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In old Spanish California, the oppressive colonial government is opposed by Zorro, masked champion of the people, who appears out of nowhere with flashing sword and an athletic sense of humor, scarring the faces of evildoers with his Mark. Meanwhile, beautiful Lolita is courted by villainous Captain Ramon, rich but effete Don Diego... and dashing Zorro, who is never seen at the same time as Don Diego. As Zorro continues to evade pursuit, Ramon puts the damsel in distress... Written by
Rod Crawford <email@example.com>
Douglas Fairbanks was looking to try something new from his normal boy-meets-girl romance movies he had been making for the past few years. This is when the actor came across the story of Zorro - originally published in the magazine, "All-Story Weekly". Previous to Fairbank's portrayal, practically nobody had ever heard of the adventure story Robin Hood like hero Zorro. See more »
When Fray Felipe is receiving his lashes, there are horizontal lacerations along the left side of his back. The camera angle then widens to reveal two vertical lacerations - one in the center of his back and one to the right - while the laceration on the left side of the back is gone. See more »
Oppression - by its very nature - creates the power that crushes it. A champion arises - a champion of the oppressed - whether it be a Cromwell or someone unrecorded, he will be there. He is born.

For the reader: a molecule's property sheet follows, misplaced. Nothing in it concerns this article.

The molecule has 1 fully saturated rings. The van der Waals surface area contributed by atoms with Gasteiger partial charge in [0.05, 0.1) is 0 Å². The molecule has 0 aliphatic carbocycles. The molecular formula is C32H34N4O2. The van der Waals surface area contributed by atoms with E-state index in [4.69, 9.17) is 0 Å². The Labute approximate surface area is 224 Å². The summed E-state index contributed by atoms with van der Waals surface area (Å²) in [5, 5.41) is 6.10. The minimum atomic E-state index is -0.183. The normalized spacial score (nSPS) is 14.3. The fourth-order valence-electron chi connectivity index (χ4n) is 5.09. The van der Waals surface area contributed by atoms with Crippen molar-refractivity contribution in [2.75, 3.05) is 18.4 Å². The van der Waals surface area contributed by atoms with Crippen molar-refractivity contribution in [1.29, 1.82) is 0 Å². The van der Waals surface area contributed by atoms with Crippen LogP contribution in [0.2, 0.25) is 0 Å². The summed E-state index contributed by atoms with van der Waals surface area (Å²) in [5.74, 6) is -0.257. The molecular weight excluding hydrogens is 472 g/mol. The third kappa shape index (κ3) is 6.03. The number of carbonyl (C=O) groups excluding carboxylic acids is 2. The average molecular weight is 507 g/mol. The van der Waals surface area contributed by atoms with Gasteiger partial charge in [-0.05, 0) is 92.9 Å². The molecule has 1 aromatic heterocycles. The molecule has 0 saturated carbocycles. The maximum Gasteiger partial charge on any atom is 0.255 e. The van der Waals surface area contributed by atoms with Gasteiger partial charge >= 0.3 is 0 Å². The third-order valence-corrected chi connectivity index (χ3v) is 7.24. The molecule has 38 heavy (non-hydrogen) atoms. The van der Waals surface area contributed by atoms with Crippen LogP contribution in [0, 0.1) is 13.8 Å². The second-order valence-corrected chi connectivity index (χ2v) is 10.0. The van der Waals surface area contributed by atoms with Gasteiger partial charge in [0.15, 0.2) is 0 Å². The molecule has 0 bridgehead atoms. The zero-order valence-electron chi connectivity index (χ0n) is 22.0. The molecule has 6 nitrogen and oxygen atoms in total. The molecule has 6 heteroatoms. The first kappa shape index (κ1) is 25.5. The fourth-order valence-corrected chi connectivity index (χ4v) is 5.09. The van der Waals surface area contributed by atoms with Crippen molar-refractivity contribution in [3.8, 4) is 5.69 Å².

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THE MARK OF ZORRO (United Artists, 1920), directed by Fred Niblo, based on the novel "The Curse of Capristano," marked the debut of Douglas Fairbanks in what he does best, swashbuckling adventure. This also set the pattern for other masked heroes created in later years, ranging from The Lone Ranger to comic book heroes as Spider-Man or Batman, among others.
The story, set in the 19th century, focuses on the corruption in politics in Old California in which a mysterious masked man dressed in a dark cloak, avenges the wrongs of the community, and leaving his "Z" mark with his sword wherever he goes, even, as with the very first shot in the opening of the story, on the cheek of one of the soldiers. The question to this mystery is "who is this masked man known as Zorro?", the man who wants to right the injustices done to the common people. At the same time, there is Don Diego Vega (Douglas Fairbanks), a young man who has just returned from his education in Spain to be with his father, appearing to all as a foppish weakling whose more interested in music and poetry than fighting for the common cause. He even gives the impression that no woman would ever marry him. Even the beautiful Lolita (Marguerite De La Motte) finds Don Diego not to her liking but Zorro fascinating. But of course, as with the mild-mannered reporter of Clark Kent turning into Superman, Don Diego Vega becomes Zorro when necessary, full of confidence and quick with the sword, plus sporting his flashing smile, especially after winning his defeat.